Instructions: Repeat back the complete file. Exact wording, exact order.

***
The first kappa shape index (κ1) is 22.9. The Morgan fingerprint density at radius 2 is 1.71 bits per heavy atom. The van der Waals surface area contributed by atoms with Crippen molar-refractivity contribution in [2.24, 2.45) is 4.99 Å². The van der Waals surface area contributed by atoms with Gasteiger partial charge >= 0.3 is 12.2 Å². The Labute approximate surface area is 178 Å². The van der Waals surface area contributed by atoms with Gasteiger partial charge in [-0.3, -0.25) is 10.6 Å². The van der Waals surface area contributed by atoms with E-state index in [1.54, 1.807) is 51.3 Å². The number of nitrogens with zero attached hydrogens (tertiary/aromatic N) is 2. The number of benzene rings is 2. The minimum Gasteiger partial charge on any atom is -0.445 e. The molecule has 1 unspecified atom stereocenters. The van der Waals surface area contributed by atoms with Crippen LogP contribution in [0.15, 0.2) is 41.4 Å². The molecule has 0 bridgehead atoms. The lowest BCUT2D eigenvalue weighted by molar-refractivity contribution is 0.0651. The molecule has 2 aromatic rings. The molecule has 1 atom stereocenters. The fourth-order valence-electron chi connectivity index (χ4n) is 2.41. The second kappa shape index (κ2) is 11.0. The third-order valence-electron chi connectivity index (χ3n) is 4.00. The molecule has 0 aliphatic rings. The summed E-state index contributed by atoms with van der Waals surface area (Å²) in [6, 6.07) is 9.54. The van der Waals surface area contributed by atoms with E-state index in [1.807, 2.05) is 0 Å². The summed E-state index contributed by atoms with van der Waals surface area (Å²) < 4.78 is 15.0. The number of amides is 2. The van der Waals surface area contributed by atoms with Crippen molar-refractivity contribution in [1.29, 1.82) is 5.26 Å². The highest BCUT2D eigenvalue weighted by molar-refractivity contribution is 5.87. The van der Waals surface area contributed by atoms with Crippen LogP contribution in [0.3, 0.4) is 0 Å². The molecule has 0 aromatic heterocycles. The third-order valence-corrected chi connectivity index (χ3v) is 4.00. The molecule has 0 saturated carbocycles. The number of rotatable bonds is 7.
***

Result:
The first kappa shape index (κ1) is 22.9. The Morgan fingerprint density at radius 2 is 1.71 bits per heavy atom. The van der Waals surface area contributed by atoms with Crippen molar-refractivity contribution in [2.24, 2.45) is 4.99 Å². The van der Waals surface area contributed by atoms with Gasteiger partial charge >= 0.3 is 12.2 Å². The Labute approximate surface area is 178 Å². The van der Waals surface area contributed by atoms with Gasteiger partial charge in [-0.3, -0.25) is 10.6 Å². The van der Waals surface area contributed by atoms with E-state index in [1.54, 1.807) is 51.3 Å². The number of nitrogens with zero attached hydrogens (tertiary/aromatic N) is 2. The number of benzene rings is 2. The minimum Gasteiger partial charge on any atom is -0.445 e. The molecule has 1 unspecified atom stereocenters. The van der Waals surface area contributed by atoms with Crippen LogP contribution in [0.15, 0.2) is 41.4 Å². The molecule has 0 bridgehead atoms. The lowest BCUT2D eigenvalue weighted by molar-refractivity contribution is 0.0651. The molecule has 2 aromatic rings. The molecule has 1 atom stereocenters. The fourth-order valence-electron chi connectivity index (χ4n) is 2.41. The second kappa shape index (κ2) is 11.0. The third-order valence-electron chi connectivity index (χ3n) is 4.00. The molecule has 0 aliphatic rings. The summed E-state index contributed by atoms with van der Waals surface area (Å²) in [6, 6.07) is 9.54. The van der Waals surface area contributed by atoms with E-state index in [1.807, 2.05) is 0 Å². The summed E-state index contributed by atoms with van der Waals surface area (Å²) < 4.78 is 15.0. The number of amides is 2. The van der Waals surface area contributed by atoms with Crippen molar-refractivity contribution in [1.29, 1.82) is 5.26 Å². The highest BCUT2D eigenvalue weighted by molar-refractivity contribution is 5.87. The van der Waals surface area contributed by atoms with Crippen LogP contribution in [0.3, 0.4) is 0 Å². The molecule has 0 aromatic heterocycles. The third-order valence-corrected chi connectivity index (χ3v) is 4.00. The molecule has 0 saturated carbocycles. The number of rotatable bonds is 7.